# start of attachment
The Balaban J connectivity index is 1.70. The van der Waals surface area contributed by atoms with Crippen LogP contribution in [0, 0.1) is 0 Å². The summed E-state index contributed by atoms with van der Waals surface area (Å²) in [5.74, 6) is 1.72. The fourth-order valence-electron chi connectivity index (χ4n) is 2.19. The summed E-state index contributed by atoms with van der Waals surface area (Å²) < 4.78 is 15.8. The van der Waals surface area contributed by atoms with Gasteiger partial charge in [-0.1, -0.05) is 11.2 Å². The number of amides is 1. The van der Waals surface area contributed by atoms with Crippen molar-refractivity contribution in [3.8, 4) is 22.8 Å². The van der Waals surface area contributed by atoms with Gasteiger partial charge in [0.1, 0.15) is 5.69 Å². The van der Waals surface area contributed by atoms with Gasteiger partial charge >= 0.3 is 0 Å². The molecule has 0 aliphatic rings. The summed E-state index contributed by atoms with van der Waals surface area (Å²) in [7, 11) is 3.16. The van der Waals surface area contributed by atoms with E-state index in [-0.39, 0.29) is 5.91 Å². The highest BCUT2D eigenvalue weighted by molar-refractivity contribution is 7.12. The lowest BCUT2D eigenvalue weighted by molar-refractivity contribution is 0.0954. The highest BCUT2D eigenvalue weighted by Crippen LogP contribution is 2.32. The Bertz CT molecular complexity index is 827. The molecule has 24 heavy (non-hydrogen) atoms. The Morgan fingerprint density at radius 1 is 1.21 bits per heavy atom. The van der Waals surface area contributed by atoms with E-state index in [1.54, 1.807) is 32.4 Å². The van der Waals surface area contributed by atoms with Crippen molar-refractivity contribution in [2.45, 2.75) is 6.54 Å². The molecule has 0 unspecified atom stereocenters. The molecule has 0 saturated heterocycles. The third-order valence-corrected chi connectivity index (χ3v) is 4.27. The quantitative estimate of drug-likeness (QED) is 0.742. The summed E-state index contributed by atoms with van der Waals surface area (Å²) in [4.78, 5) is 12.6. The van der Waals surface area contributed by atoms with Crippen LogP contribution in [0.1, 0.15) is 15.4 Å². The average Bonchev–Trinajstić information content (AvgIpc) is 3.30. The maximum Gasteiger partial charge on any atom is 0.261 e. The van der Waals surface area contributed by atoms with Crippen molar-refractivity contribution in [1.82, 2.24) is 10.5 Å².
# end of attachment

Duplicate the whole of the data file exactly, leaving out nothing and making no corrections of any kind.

The Balaban J connectivity index is 1.70. The van der Waals surface area contributed by atoms with Crippen LogP contribution in [0, 0.1) is 0 Å². The summed E-state index contributed by atoms with van der Waals surface area (Å²) in [5.74, 6) is 1.72. The fourth-order valence-electron chi connectivity index (χ4n) is 2.19. The summed E-state index contributed by atoms with van der Waals surface area (Å²) < 4.78 is 15.8. The van der Waals surface area contributed by atoms with Gasteiger partial charge in [-0.1, -0.05) is 11.2 Å². The number of amides is 1. The van der Waals surface area contributed by atoms with Crippen molar-refractivity contribution in [3.8, 4) is 22.8 Å². The van der Waals surface area contributed by atoms with Gasteiger partial charge in [0.1, 0.15) is 5.69 Å². The van der Waals surface area contributed by atoms with Gasteiger partial charge >= 0.3 is 0 Å². The molecule has 0 aliphatic rings. The summed E-state index contributed by atoms with van der Waals surface area (Å²) in [7, 11) is 3.16. The van der Waals surface area contributed by atoms with E-state index in [-0.39, 0.29) is 5.91 Å². The highest BCUT2D eigenvalue weighted by molar-refractivity contribution is 7.12. The lowest BCUT2D eigenvalue weighted by molar-refractivity contribution is 0.0954. The highest BCUT2D eigenvalue weighted by Crippen LogP contribution is 2.32. The Bertz CT molecular complexity index is 827. The molecule has 24 heavy (non-hydrogen) atoms. The Morgan fingerprint density at radius 1 is 1.21 bits per heavy atom. The van der Waals surface area contributed by atoms with E-state index in [1.54, 1.807) is 32.4 Å². The van der Waals surface area contributed by atoms with Crippen molar-refractivity contribution in [2.45, 2.75) is 6.54 Å². The molecule has 0 unspecified atom stereocenters. The molecule has 0 saturated heterocycles. The third-order valence-corrected chi connectivity index (χ3v) is 4.27. The quantitative estimate of drug-likeness (QED) is 0.742. The summed E-state index contributed by atoms with van der Waals surface area (Å²) in [4.78, 5) is 12.6. The van der Waals surface area contributed by atoms with Crippen LogP contribution in [0.1, 0.15) is 15.4 Å². The average Bonchev–Trinajstić information content (AvgIpc) is 3.30. The maximum Gasteiger partial charge on any atom is 0.261 e. The van der Waals surface area contributed by atoms with Crippen molar-refractivity contribution in [1.82, 2.24) is 10.5 Å².